One of those great 1970s favourites which, under some legislation, can only be screened on TV at Christmas, 'The Poseidon Adventure' is a disaster movie that, no matter how many times you've seen it, you'll watch again. It had a great premise (rogue wave hits cruise ship and turns it upside down), cast (Oscar winners Gene Hackman, Shelley Winters, Ernest Borgnine and Red Buttons) and some brilliant setpieces where the survivors try to get to safety.
Take the box office potential out, and it's a mystery why any director would want to remake a film that works perfectly already. But if anyone could add anything to the storyline it was Wolfgang Petersen, director of 'The Perfect Storm' and the classic, claustrophobic submarine epic 'Das Boot'. Sadly, bang and splash aside, 'Poseidon' hasn't too much to offer and has been a major disappointment at the US box office.
The set up is the same: New Year's Eve on luxury cruise liner; disaster strikes; ship flips over and a group of survivors decide to disregard the captain's advice and climb to the top of the upside down boat. Among them is a former submariner-turned-gambler (Lucas); a one-time fire-fighter (Russell); his daughter (Rossum) and son-in-law-to-be (Vogel); a single mother (Barrett) and her child (Bennett) and an architect (Dreyfuss). Once again, their path to safety is littered with danger and, once again, not all will survive.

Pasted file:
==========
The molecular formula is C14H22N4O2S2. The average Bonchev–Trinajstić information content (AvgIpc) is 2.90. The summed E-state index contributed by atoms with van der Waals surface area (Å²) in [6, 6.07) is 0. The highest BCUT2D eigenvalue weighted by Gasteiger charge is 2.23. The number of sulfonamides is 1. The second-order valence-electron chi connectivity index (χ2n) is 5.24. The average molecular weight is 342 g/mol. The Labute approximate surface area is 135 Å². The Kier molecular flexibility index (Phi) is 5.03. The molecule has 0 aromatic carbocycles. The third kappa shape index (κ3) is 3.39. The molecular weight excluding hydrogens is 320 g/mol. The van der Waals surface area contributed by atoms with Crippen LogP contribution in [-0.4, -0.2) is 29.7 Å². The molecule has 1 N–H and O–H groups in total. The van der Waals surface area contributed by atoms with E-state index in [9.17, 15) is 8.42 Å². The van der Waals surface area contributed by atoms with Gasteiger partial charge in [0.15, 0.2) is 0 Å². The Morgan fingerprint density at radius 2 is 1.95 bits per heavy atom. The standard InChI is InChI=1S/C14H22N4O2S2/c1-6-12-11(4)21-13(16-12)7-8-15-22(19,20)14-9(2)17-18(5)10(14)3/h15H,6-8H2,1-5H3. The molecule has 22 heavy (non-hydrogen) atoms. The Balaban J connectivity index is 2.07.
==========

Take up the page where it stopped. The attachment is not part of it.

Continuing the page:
While the original film developed the story and characters before disaster struck, Petersen's remake feels like there's a half-an-hour missing. There's not enough build-up before the action begins and 'Poseidon's 99-minute running time suggests a determination to cram in as many screenings as possible at cinemas and that plenty of scenes ended up on the floor.
When disaster strikes, however, Petersen does a good job. There are some fine action sequences here and you won't be looking at your watch during the escapes from lift shafts, air vents and submerged rooms. Russell is as gung-ho, jaw-jutting dependable as ever; Lucas adds some clout to his burgeoning leading man status and while you can pretty much tick off who will reach the dinghy, 'Poseidon' is entertaining right to the end.
You wouldn't watch it every Christmas, though.